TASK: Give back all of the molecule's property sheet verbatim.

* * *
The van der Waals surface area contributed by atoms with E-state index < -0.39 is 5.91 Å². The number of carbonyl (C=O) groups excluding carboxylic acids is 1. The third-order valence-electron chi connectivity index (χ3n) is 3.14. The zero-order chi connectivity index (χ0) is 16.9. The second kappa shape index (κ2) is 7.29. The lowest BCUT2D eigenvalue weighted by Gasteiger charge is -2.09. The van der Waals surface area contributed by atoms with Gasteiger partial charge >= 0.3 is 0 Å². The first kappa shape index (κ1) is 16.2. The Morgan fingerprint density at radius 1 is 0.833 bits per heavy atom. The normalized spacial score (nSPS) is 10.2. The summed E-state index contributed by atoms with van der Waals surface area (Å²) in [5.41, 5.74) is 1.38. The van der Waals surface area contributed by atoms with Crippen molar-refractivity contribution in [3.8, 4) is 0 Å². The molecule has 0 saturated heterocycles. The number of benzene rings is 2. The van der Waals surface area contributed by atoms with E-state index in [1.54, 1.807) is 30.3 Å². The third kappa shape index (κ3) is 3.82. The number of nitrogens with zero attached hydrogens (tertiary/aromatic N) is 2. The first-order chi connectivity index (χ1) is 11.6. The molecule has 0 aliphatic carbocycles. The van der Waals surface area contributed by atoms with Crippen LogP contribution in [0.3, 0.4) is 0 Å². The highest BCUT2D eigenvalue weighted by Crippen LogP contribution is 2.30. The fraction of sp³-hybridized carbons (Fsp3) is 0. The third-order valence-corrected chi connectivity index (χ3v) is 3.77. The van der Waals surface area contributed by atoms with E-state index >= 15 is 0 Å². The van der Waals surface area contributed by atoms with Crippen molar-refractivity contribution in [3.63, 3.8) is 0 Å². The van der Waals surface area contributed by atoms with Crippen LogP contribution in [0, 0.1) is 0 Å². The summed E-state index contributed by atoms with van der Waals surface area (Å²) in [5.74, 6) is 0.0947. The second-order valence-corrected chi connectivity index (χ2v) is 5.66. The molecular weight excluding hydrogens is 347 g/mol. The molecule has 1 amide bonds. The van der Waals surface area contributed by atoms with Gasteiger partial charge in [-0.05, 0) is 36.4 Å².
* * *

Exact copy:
The van der Waals surface area contributed by atoms with E-state index < -0.39 is 5.91 Å². The number of carbonyl (C=O) groups excluding carboxylic acids is 1. The third-order valence-electron chi connectivity index (χ3n) is 3.14. The zero-order chi connectivity index (χ0) is 16.9. The second kappa shape index (κ2) is 7.29. The lowest BCUT2D eigenvalue weighted by Gasteiger charge is -2.09. The van der Waals surface area contributed by atoms with Gasteiger partial charge >= 0.3 is 0 Å². The first kappa shape index (κ1) is 16.2. The Morgan fingerprint density at radius 1 is 0.833 bits per heavy atom. The normalized spacial score (nSPS) is 10.2. The summed E-state index contributed by atoms with van der Waals surface area (Å²) in [5.41, 5.74) is 1.38. The van der Waals surface area contributed by atoms with Crippen molar-refractivity contribution in [3.8, 4) is 0 Å². The molecule has 0 saturated heterocycles. The number of benzene rings is 2. The van der Waals surface area contributed by atoms with E-state index in [1.54, 1.807) is 30.3 Å². The third kappa shape index (κ3) is 3.82. The number of nitrogens with zero attached hydrogens (tertiary/aromatic N) is 2. The first-order chi connectivity index (χ1) is 11.6. The molecule has 0 aliphatic carbocycles. The van der Waals surface area contributed by atoms with Crippen LogP contribution in [0.3, 0.4) is 0 Å². The highest BCUT2D eigenvalue weighted by Crippen LogP contribution is 2.30. The fraction of sp³-hybridized carbons (Fsp3) is 0. The third-order valence-corrected chi connectivity index (χ3v) is 3.77. The van der Waals surface area contributed by atoms with E-state index >= 15 is 0 Å². The van der Waals surface area contributed by atoms with Crippen molar-refractivity contribution in [3.63, 3.8) is 0 Å². The van der Waals surface area contributed by atoms with Crippen LogP contribution in [0, 0.1) is 0 Å². The summed E-state index contributed by atoms with van der Waals surface area (Å²) in [5.74, 6) is 0.0947. The second-order valence-corrected chi connectivity index (χ2v) is 5.66. The molecular weight excluding hydrogens is 347 g/mol. The molecule has 1 amide bonds. The van der Waals surface area contributed by atoms with Gasteiger partial charge in [-0.05, 0) is 36.4 Å².